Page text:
- Finally, I’m struck by the parallels between today’s energy industry and the technology industry of the 1990s. At the dawn of the 90s, tech was utterly fragmented, with unsophisticated users relying on disparate, single-purpose applications and unsophisticated buyers making huge purchasing decisions in a silo. Recognizing the extravagant waste of all this, companies created the Chief Technology Officer role, and the networking revolution was born. Energy is at the very beginning of a similar transformation, with the elements of an evolving, networked, and intelligent infrastructure coming into view and companies developing an incipient awareness of the opportunity costs of project-by-project thinking.
That’s my take on current trends, and again, those will continue regardless of who’s in the White House. Now, what do they mean for Stem’s key customers and stakeholders?
Companies are well aware of the need for a durable strategy, but many haven’t yet, in my experience, fully connected the dots on energy. This year, the pandemic’s permanent effects on the workplace show that adaptive strategies aren’t just a trend – businesses need flexible models to adapt to short- and long-term changes, both seen and unforeseen. The time to adapt is now. Where technologies like solar and storage are concerned, the financial incentives will never be higher; the benefits will only grow (e.g., from future wholesale market revenues); and the value of experience is priceless. Mindful of the impact CTOs had in the 90s, companies should also consider creating a ‘Chief Energy Officer’ role to implement a single energy platform and drive integrated solutions across the enterprise.
Developers and EPCs can expect a raft of opportunities in new states beyond ‘first movers’ like California, Massachusetts, and New York. Knowing policy environments and incentive requirements inside out and forming strategic partnerships will help ensure a successful entry into new markets. And since energy storage is increasingly key to maximizing solar project ROI, it behooves these companies to learn everything they can about storage – it’s fundamentally different and more complicated than solar, but the rewards are significant.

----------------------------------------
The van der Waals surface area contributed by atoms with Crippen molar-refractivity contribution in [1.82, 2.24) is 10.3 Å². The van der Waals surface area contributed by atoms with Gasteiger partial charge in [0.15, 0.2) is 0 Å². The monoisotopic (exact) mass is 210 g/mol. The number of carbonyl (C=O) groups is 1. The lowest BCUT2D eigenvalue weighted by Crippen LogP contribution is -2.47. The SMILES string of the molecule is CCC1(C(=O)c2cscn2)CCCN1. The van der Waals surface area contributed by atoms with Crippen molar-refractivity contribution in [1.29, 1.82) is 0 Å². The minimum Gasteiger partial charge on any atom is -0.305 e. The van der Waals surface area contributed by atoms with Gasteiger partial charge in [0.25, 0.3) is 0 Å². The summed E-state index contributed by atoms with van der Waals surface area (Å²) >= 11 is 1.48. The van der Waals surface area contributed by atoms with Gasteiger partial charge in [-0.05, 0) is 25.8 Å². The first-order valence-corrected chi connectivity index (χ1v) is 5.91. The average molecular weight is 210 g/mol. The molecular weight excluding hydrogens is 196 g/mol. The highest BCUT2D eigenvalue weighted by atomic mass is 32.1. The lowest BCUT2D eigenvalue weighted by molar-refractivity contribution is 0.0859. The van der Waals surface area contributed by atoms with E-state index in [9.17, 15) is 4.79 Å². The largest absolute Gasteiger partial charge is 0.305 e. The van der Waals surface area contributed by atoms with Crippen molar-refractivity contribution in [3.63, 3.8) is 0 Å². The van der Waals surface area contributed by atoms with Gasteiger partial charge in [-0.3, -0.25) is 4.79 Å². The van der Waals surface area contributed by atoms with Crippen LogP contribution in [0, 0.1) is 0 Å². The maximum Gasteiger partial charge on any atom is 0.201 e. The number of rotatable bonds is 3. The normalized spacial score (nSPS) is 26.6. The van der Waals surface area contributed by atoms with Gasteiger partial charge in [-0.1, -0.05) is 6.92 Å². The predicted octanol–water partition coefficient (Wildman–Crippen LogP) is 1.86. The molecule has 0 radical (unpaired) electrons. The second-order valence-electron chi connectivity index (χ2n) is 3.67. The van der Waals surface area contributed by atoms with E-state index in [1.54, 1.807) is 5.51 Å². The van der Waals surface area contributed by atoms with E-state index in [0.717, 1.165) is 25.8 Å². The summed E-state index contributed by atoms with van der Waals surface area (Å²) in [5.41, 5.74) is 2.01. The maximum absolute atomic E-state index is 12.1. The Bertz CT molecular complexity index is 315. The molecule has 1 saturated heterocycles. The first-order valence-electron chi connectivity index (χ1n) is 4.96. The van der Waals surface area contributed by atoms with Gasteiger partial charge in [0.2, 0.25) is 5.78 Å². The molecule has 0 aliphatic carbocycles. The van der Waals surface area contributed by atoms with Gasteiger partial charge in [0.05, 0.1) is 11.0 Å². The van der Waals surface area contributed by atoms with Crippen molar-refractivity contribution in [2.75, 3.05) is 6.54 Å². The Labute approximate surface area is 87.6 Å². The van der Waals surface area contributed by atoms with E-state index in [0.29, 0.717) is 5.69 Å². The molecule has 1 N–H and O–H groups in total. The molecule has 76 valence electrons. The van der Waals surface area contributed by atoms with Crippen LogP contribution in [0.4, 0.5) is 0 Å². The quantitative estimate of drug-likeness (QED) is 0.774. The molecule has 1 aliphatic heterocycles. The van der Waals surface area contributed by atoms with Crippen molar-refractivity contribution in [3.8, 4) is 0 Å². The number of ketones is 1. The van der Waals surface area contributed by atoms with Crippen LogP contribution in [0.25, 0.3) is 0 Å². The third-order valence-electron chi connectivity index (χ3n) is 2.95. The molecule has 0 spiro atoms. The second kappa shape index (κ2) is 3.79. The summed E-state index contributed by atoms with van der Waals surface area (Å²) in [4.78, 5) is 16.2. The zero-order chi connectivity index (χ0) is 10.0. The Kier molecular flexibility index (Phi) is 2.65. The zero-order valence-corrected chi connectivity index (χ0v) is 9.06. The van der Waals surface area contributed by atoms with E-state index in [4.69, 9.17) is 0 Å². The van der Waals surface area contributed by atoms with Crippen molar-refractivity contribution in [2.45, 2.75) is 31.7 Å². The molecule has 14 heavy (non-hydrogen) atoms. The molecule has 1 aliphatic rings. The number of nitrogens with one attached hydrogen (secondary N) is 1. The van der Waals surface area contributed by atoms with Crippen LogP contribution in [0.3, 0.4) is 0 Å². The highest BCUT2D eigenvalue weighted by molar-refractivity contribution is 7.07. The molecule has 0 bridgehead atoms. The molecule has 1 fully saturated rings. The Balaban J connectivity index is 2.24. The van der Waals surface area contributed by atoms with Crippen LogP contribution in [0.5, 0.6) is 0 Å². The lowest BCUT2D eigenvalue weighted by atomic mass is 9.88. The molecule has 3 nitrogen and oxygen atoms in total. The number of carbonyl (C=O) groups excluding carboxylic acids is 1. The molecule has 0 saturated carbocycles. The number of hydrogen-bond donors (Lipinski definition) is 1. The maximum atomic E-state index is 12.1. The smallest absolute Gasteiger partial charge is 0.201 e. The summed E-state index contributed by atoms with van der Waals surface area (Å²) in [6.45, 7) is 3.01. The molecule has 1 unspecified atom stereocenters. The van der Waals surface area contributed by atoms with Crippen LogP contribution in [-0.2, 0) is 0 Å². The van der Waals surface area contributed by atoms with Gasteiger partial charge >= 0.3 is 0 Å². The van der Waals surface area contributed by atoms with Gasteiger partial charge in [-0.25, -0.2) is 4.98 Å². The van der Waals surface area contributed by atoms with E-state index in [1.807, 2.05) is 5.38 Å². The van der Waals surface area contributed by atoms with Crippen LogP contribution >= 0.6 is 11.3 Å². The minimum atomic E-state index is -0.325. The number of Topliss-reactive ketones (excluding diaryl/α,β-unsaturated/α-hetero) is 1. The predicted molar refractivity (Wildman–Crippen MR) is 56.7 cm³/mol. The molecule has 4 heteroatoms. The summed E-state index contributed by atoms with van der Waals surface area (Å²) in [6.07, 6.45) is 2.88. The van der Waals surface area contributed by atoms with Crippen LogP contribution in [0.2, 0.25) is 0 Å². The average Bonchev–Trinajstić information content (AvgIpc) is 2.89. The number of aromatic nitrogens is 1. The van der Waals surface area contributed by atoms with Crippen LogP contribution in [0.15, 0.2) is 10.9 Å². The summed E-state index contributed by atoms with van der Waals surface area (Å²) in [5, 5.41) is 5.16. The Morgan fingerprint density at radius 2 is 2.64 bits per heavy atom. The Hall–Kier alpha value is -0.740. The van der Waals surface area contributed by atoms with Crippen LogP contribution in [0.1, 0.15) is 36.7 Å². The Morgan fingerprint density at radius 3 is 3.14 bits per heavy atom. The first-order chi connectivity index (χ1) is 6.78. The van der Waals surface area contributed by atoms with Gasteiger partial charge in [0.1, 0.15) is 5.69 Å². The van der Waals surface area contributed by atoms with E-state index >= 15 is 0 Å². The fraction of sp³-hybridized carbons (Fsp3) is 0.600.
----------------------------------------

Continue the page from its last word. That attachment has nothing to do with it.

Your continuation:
Policymakers across the country are recognizing the new world we’re living in. The drivers transforming our energy system – compelling economic benefits from new technologies, consumer demand for clean energy, and broad concern about impacts from extreme weather events, to name a few – are here to stay, and momentum will only increase. Getting up the curve on clean energy policy and understanding how renewables and energy storage complement each other will help policymakers realize thriving clean energy economies in their states.
If you’re detecting an overarching theme about the benefits of being proactive, you’re correct. As a pioneering company in the energy industry, Stem knows firsthand the value of rolling up our sleeves, navigating nascent markets, and securing new opportunities. And if you’ve detected a certain bullishness on energy storage, that’s also correct – but we’re hardly alone in that, and all credible growth projections for storage recognize both its unique value proposition and the large gap between the needs it serves today and those it will serve in the future.
When the dust settles on a very eventful 2020, Stem will still be doing what we’ve always successfully done: delivering integrated, scalable, best-in-class solutions that turn energy problems into bankable revenues, and working tirelessly to help bring about a smarter, cleaner, more resilient energy system.